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      Inherited epidermolysis bullosa

      , 1

      Orphanet Journal of Rare Diseases

      BioMed Central

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          Abstract

          Inherited epidermolysis bullosa (EB) encompasses a number of disorders characterized by recurrent blister formation as the result of structural fragility within the skin and selected other tissues. All types and subtypes of EB are rare; the overall incidence and prevalence of the disease within the United States is approximately 19 per one million live births and 8 per one million population, respectively. Clinical manifestations range widely, from localized blistering of the hands and feet to generalized blistering of the skin and oral cavity, and injury to many internal organs. Each EB subtype is known to arise from mutations within the genes encoding for several different proteins, each of which is intimately involved in the maintenance of keratinocyte structural stability or adhesion of the keratinocyte to the underlying dermis. EB is best diagnosed and subclassified by the collective findings obtained via detailed personal and family history, in concert with the results of immunofluorescence antigenic mapping, transmission electron microscopy, and in some cases, by DNA analysis. Optimal patient management requires a multidisciplinary approach, and revolves around the protection of susceptible tissues against trauma, use of sophisticated wound care dressings, aggressive nutritional support, and early medical or surgical interventions to correct whenever possible the extracutaneous complications. Prognosis varies considerably and is based on both EB subtype and the overall health of the patient.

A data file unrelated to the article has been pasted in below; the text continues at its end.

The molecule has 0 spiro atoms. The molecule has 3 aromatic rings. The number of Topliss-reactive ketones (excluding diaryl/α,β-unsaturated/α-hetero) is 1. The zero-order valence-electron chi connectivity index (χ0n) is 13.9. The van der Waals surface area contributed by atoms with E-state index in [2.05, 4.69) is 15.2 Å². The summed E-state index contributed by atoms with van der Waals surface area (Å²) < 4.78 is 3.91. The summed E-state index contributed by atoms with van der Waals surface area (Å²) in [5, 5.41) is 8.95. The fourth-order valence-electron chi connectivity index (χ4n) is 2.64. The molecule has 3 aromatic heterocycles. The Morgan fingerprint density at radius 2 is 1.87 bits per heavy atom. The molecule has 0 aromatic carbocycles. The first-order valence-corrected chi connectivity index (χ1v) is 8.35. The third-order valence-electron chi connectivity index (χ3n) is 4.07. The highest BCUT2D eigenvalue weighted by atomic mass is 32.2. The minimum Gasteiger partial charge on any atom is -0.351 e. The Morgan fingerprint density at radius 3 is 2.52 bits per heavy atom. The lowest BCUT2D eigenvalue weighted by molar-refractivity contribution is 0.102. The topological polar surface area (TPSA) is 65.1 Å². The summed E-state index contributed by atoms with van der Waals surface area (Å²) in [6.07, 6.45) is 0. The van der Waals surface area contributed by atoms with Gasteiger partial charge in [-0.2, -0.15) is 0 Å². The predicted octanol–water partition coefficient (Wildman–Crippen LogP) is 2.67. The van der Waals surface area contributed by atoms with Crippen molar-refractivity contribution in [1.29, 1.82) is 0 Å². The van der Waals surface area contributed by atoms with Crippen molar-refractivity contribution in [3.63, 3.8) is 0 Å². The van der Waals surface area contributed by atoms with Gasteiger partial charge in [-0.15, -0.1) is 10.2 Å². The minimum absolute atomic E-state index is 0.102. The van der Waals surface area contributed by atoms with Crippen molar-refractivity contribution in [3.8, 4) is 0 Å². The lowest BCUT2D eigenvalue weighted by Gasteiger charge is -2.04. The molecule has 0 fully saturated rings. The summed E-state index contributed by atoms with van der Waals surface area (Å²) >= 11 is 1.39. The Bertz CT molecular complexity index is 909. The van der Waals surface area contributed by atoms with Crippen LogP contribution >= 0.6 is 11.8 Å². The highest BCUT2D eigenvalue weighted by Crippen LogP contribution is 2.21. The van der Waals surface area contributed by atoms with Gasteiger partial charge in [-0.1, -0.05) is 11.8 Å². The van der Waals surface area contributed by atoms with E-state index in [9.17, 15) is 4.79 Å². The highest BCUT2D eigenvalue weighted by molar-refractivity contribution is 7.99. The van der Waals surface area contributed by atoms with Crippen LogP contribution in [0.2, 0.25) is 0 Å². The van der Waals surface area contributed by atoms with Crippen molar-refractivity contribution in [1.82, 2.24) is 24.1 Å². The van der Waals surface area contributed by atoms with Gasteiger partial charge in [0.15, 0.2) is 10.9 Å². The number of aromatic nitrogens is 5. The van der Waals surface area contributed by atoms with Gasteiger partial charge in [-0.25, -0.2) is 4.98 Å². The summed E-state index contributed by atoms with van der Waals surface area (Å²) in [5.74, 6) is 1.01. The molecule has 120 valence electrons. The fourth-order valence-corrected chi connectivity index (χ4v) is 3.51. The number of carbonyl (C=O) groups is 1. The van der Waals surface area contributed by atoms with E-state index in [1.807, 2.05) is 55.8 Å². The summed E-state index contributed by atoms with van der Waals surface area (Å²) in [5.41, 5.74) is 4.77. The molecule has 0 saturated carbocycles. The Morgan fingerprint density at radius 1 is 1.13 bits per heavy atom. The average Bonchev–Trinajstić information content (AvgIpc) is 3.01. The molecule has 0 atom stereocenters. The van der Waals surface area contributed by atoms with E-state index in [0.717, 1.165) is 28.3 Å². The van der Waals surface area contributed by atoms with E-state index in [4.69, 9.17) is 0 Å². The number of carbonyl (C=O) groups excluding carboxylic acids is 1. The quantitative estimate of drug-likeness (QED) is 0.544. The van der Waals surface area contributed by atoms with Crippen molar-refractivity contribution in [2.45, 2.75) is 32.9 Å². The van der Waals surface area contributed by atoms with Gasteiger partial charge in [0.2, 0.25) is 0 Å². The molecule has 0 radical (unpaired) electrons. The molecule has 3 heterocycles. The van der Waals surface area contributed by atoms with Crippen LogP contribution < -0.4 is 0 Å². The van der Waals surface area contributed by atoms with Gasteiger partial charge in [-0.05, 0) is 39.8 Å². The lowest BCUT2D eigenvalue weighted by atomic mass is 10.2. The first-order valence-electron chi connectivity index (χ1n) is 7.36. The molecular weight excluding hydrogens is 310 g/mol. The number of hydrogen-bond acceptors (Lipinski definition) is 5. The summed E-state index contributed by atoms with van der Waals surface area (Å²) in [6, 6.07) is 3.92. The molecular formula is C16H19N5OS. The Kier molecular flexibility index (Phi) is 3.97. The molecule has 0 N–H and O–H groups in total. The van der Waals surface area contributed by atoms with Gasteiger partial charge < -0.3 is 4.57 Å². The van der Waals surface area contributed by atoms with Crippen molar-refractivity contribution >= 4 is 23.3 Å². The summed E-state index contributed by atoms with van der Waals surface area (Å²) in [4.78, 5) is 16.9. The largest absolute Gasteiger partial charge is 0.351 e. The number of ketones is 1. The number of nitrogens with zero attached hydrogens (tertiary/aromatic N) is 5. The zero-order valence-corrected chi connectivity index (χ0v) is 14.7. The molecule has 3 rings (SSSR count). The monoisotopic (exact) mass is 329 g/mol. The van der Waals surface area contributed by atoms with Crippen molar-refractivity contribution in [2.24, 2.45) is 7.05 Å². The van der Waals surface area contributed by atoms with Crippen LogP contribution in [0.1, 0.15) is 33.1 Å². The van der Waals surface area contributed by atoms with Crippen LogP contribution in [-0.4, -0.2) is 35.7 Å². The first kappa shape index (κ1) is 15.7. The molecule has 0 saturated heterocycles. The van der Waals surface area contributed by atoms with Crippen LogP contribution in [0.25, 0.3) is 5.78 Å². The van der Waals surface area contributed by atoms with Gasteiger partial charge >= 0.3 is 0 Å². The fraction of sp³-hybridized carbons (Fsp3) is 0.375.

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          Most cited references 67

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          The classification of inherited epidermolysis bullosa (EB): Report of the Third International Consensus Meeting on Diagnosis and Classification of EB.

          Since publication in 2000 of the Second International Consensus Report on Diagnosis and Classification of Epidermolysis Bullosa, many advances have been made to our understanding of this group of diseases, both clinically and molecularly. At the same time, new epidermolysis bullosa (EB) subtypes have been described and similarities with some other diseases have been identified. We sought to arrive at a new consensus of the classification of EB subtypes. We now present a revised classification system that takes into account the new advances, as well as encompassing other inherited diseases that should also be included within the EB spectrum, based on the presence of blistering and mechanical fragility. Current recommendations are made on the use of specific diagnostic tests, with updates on the findings known to occur within each of the major EB subtypes. Electronic links are also provided to informational and laboratory resources of particular benefit to clinicians and their patients. As more becomes known about this disease, future modifications may be needed. The classification system has been designed with sufficient flexibility for these modifications. This revised classification system should assist clinicians in accurately diagnosing and subclassifying patients with EB.
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            Correction of junctional epidermolysis bullosa by transplantation of genetically modified epidermal stem cells.